Add Google Drive access and dark mode to iOS (iPad)

I’m not able to open or read my documents from Google Drive on iPad from my MacBook, that I have purchased Scrivener for Mac, but Dropbox? I would have to pay $100 a year for more than free, basic 2GB in Dropbox.

When iOS (iPad) would have dark mode available for Scrivener, just like it has dark mode on Mac computer?

iOS Scrivener already has Dark Mode. Open the tutorial, tap on the gear icon in the lower left corner, and turn it on.

Hope this helps!

Google Drive is currently not recommended for use with Scrivener projects, as it is not kind to the underlying Scrivener project file format and has been observed to cause corruption of Scrivener projects.

Last I knew, L&L have stated that they have no current plans to support any sync engine other than DropBox for iOS, based on the combination of “won’t break Scrivener projects,” “widely used by enough people it’s worth supporting,” and “has an appropriate API that lets us code support on iOS.”

Appreciate it and I will reconsider Dropbox for just Scrivener. Is there any alternative app anybody could be able to read or view Scrivener files from Google Drive on iPad and/or for Android OS?

None that I’m aware of – as far as I know, Google Drive is extremely likely to mangle Scrivener projects, so I don’t see anyone putting the time in to develop such an app.

However, Scrivener for Mac (and Windows) does have the External Sync feature where you can export selected documents in your project to RTF files in a specified folder, and then those files can be read and edited with your favorite RTF editor (and one would presume that folder could be synced). Later, the edited files can be re-imported back into their proper place in the Scrivener project.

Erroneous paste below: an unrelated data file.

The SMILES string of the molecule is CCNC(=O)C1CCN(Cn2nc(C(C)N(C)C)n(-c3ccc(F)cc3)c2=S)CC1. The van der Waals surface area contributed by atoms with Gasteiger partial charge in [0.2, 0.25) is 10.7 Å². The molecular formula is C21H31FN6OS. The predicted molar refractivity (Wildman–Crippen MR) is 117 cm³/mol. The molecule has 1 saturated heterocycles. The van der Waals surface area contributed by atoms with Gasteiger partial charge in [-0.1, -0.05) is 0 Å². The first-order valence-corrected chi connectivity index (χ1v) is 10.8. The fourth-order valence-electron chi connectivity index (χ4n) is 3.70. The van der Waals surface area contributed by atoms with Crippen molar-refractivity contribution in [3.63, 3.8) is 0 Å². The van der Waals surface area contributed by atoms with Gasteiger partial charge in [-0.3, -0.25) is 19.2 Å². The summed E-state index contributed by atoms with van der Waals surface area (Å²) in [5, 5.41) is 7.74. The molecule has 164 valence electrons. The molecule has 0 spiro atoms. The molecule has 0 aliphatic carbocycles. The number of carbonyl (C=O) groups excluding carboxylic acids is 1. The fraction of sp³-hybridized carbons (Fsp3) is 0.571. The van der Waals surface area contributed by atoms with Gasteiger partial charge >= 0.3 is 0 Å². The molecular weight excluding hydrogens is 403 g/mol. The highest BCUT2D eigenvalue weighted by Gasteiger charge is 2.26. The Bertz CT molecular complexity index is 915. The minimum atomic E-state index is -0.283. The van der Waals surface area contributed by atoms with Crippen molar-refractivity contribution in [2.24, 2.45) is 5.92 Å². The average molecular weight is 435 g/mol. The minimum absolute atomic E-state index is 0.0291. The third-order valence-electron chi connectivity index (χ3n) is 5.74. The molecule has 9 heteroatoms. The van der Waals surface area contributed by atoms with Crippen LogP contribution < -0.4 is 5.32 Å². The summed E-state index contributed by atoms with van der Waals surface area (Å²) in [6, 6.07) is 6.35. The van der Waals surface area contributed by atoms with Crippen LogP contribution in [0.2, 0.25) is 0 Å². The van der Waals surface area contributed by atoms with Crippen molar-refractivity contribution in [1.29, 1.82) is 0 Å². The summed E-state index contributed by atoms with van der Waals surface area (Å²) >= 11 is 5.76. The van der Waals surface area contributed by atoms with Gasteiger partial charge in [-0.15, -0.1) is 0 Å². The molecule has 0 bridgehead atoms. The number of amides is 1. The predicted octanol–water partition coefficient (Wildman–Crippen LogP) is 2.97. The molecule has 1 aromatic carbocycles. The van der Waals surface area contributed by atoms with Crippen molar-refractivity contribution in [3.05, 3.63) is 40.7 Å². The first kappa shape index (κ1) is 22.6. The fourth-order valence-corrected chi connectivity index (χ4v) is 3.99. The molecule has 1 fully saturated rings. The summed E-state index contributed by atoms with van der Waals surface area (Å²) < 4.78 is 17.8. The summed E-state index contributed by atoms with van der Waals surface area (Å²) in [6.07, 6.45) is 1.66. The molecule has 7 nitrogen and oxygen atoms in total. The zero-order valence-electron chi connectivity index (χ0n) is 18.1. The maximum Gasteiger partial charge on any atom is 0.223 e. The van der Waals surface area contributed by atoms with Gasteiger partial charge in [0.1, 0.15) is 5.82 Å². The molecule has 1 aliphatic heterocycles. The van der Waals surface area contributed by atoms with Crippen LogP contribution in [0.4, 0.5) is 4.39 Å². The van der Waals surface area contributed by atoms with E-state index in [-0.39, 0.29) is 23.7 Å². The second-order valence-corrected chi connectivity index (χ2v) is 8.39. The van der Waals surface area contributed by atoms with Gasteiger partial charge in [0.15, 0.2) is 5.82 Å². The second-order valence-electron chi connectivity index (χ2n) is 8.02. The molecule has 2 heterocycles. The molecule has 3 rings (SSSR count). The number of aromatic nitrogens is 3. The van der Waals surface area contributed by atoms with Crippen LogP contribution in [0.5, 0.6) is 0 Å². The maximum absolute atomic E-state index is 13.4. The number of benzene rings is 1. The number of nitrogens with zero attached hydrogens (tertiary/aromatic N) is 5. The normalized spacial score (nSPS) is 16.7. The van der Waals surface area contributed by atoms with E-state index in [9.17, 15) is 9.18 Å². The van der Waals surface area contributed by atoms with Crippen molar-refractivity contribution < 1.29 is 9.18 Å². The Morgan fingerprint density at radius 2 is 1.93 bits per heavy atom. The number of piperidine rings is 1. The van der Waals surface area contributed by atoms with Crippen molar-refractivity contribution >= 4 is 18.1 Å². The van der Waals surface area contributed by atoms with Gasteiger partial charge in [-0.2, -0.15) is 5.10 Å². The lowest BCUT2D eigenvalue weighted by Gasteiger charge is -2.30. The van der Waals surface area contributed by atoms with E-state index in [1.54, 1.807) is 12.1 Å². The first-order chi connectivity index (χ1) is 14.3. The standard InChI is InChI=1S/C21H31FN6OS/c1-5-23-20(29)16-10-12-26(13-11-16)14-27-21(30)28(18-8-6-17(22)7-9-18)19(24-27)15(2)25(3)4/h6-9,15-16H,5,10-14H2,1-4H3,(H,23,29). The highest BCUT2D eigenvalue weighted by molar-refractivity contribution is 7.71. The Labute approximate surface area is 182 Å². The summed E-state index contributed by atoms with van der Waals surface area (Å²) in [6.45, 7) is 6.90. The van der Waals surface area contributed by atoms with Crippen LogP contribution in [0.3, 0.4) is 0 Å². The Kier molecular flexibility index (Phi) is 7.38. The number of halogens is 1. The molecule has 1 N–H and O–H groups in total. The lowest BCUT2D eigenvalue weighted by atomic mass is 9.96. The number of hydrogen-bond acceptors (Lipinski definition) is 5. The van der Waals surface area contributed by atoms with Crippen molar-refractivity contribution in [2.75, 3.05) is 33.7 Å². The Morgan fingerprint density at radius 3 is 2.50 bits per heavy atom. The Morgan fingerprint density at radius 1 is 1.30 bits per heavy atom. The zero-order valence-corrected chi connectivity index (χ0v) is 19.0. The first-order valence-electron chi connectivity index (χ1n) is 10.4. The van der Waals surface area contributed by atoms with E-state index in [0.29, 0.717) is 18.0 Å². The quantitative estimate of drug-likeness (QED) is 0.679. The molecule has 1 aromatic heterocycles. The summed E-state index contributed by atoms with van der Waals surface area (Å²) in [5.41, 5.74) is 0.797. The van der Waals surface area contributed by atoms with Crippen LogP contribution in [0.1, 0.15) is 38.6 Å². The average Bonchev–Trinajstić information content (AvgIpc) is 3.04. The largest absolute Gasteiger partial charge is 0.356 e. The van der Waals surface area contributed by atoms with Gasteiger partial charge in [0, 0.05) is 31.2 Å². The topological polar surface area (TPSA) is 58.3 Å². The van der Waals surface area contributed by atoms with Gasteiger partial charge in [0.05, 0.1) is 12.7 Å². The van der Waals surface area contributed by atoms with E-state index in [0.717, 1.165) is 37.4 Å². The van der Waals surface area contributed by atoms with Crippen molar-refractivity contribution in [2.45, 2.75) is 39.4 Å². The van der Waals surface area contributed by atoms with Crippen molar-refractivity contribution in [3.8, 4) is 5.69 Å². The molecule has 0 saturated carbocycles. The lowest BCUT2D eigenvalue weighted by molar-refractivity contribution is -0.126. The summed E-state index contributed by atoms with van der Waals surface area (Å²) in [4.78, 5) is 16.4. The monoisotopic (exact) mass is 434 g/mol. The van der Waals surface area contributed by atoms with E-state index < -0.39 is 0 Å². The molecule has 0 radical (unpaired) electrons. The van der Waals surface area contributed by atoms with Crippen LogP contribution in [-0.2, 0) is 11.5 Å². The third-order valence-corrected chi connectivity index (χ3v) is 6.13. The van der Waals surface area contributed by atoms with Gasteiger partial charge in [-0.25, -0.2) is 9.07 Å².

If you go that route, you need to be careful to ensure that you aren’t trying to access the file(s) from multiple locations simultaneously, and that you give ample time for your sync engine to finish updating changes.

I’ve never paid for dropbox. I don’t store scrivener backups on the service anymore, but I could easily fit all of my “live” scrivener projects into 2GB of space. It’s not practical to keep all of them on Dropbox for the purposes of syncing with iOS however. After about 20 small, or 4-5 very large projects, syncing gets slow.

What RDale said. I’ve never needed to go beyond free with Dropbox. I’m using Google Drive for Scrivener automatic backups; because I have them set to save as .zip files there’s no danger of corruption. If I need to restore one for some reason, I copy it to my desktop and then expand it. I’ve also set the backup option to include the date in the backup name. Because of all these precautions I never get the dreaded “live project in backup folder” message.

My complaint originally was, Google Drive’s list of just a few options with good prices, not to mention free 15GB I’m still using, I don’t need 1TB that’s all Dropbox only offers, beside its free 2GB, through I don’t mind paying if Dropbox had other options but I don’t have anything to fill up 1TB, not even in next decade. I like to keep everything in one place but I guess I’ll have to use two places (Google Drive for everything and Dropbox for Scrivener files only) without making organization less simple. What about file sharing between two devices over same wireless router, aka FTP (not much experienced with Bluetooth)? Is FTP optional for Scrivener iOS, perhaps?

You can use iTunes file sharing to transfer Scrivener files if you’d prefer not to use Dropbox.


Couple workarounds for the Dropbox issue beyond the already excellent suggestions, some of which I use too.
First, you can get more space by referring friends to dropbox. I doubled or tripled my free allotment this way, although admittedly this was back in the day before everybody already had it.

Second, if this works for your needs, you might export the finished story/book/whatever out of Dropbox to Google Drive, then delete the project from Dropbox.

That’s what I’ve done, except using iCloud Drive instead of Google. I pretty much use Dropbox only for shared folders (lots of folks I work with share info that way), and for Scrivener projects in process. Once I complete the project, I export the compiled draft to a Word or rtf or text file, and store that in iCloud Drive, where I have plenty of space on the dollar per month plan.